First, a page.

"The Pearl Harbor Investigatons" by Percy L. Greaves, Jr. - This essay considers the investigations into the Pearl Harbor incident showing the Knox report, the Clarke inquiry, the Hart inquiry, and Congressional inquiries, showing how the administration attempted to prevent all inquiries and further showing how the administration knew about the events of Pearl Harbor beforehand.
"The Bankruptcy of a Policy" by William Henry Chamberlin. - This essay explains how Roosevelt lied us into war, showing the costs of war and increase militarism following the war, and the utter bankruptcy of FDR's foreign policy.
"American Foreign Policy in the Light of National Interest at the Mid-Century" by George A. Lundberg. - Here, Lundberg a sociologist makes use of the methods of science to investigate the role of foreign policy. For example, Lundberg considers the role of ecology showing how small differences in conditions may give rise to large unexpected differences in outcomes (similar to chaos theory). For example, Lundberg explains how an ecosystem with deer and puma may be effected by the hunting of puma which leads to overpopulation of deer and in fact causes more damage to the deer. Lundberg also defines a national policy and considers such issues as pressures effecting foreign policy, the costs of a war policy, and attempts to cover over the wreckage that ensued.
"How "Nineteen-Eighty Four" Trends Threaten American Peace, Freedom, and Prosperity" by Harry Elmer Barnes. - This essay explains the rise of _1984_ trends including "thought-policing" and "oligarchical collectivism" within the United States. Barnes argues that through increasing militarism following the Second World War and into the Cold War, that American freedom has been lost. Barnes shows the enormous costs of militarism, the burden of taxation, and the witch-hunts that accompany it beginning against the isolationists of World Wars I and II and culminating in the Cold War.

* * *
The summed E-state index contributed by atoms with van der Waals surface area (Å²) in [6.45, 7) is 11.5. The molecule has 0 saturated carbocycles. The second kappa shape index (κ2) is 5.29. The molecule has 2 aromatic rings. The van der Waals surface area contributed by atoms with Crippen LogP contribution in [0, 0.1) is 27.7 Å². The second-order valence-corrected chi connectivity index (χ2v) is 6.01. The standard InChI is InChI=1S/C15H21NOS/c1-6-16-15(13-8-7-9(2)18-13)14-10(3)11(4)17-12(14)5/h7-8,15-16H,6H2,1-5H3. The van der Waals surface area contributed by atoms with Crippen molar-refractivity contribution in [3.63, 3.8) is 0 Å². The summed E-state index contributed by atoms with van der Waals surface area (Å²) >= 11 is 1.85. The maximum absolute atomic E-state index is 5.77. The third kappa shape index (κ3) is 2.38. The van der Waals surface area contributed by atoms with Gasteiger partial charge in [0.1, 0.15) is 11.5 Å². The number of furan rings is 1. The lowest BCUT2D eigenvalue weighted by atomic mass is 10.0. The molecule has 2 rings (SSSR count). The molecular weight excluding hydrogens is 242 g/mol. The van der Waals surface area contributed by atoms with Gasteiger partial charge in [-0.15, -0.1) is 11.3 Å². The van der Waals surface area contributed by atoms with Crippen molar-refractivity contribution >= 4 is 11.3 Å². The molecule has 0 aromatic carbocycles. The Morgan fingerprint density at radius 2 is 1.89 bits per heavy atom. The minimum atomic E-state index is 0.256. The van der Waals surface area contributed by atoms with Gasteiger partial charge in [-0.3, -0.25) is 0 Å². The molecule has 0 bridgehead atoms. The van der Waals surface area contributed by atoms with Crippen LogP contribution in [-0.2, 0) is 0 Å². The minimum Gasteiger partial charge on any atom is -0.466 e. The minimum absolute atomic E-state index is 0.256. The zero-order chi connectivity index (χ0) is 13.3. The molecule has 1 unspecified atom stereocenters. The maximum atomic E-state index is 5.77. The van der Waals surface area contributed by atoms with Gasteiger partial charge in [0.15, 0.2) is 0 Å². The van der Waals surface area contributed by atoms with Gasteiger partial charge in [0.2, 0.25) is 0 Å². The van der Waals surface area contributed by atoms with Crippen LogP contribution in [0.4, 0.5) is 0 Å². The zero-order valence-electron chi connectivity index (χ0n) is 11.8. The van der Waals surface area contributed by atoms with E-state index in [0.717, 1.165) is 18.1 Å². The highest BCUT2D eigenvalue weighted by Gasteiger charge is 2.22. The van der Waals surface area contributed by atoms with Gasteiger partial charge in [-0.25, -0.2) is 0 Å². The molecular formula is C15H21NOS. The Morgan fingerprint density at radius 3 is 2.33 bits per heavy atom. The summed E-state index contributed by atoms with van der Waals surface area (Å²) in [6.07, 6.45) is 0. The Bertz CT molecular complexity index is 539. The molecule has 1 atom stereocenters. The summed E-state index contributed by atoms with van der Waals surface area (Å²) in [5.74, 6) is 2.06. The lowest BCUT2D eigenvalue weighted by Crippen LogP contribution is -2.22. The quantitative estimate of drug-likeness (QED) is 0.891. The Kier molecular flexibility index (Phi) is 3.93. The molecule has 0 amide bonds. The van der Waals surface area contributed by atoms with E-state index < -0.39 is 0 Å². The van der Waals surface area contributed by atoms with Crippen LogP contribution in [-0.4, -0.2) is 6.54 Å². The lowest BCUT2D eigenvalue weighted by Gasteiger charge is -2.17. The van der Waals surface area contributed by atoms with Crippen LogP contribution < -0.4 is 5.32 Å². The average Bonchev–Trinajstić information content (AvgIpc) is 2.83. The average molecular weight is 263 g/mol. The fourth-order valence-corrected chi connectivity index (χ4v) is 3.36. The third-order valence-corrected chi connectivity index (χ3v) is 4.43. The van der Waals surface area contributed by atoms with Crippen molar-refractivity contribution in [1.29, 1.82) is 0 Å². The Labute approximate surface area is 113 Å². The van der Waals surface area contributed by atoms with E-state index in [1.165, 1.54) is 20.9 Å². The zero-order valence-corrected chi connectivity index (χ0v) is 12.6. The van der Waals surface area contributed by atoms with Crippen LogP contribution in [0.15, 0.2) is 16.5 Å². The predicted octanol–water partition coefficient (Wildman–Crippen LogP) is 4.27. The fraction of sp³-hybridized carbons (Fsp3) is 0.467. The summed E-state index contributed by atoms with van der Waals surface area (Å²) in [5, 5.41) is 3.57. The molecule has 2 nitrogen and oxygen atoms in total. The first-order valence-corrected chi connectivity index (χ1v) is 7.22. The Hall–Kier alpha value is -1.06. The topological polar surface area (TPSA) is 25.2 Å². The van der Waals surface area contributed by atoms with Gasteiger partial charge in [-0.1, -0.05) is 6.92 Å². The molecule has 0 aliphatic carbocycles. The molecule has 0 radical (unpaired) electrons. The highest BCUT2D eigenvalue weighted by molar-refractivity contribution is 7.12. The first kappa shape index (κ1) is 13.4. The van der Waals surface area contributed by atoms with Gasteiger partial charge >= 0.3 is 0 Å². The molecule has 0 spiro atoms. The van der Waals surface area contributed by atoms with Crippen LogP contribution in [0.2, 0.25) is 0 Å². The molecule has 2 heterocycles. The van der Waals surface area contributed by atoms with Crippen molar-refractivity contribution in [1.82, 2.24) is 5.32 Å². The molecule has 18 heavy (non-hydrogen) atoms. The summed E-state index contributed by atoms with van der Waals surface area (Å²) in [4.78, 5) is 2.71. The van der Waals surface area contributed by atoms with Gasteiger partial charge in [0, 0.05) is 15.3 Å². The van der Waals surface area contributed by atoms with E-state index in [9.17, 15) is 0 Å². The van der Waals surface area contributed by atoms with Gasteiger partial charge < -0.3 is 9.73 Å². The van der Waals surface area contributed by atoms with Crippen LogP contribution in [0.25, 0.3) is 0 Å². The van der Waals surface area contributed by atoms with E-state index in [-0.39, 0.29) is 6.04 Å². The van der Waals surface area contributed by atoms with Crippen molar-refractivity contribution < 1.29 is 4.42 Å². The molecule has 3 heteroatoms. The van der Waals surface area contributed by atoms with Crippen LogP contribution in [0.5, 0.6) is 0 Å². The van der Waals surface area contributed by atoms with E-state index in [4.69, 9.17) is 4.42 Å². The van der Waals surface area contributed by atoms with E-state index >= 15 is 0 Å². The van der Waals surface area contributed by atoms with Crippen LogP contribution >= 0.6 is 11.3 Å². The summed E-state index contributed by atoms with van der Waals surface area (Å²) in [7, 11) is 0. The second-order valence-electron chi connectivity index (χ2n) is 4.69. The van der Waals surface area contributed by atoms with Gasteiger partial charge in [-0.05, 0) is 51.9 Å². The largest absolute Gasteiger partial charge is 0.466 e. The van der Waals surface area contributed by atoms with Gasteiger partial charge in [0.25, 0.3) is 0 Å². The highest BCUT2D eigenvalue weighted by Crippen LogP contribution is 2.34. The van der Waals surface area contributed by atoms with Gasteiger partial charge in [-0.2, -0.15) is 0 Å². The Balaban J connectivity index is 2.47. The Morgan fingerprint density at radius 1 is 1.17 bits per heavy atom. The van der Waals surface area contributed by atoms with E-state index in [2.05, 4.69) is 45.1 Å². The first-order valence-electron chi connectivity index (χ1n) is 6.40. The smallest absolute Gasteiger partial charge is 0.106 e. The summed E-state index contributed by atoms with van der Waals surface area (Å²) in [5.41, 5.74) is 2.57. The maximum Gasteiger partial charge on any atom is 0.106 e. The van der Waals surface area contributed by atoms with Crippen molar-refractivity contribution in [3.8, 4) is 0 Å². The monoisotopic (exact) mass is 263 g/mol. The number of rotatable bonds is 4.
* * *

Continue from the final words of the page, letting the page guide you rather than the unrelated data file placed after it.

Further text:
"Summary and Conclusions" by Harry Elmer Barnes. - This essay reviews the previous essays in this book, considers the role of the historical black-out and other _1984_ trends, notes the rise of the Communists to power, and explains the general state of the world as it existed at the time of the Cold War.

This book remains a significant condemnation of U.S. militarism and the policy of FDR involving the United States in the Second World War. The book shows the value of revisionist history in enabling us to see through the smoke of official "court historians" and propagandists. As such, this book is important for showing the rise of American imperialism which has led to the utter decline of America.
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1 of 1 people found the following review helpful
on March 21, 2013
Format: HardcoverVerified Purchase
If you believe what you have been taught in the American school system about World War 2, and our entry into it, read this book for a fair, concise assessment of why we really went and who benefited by our entry into it. Highly recommended for any student of history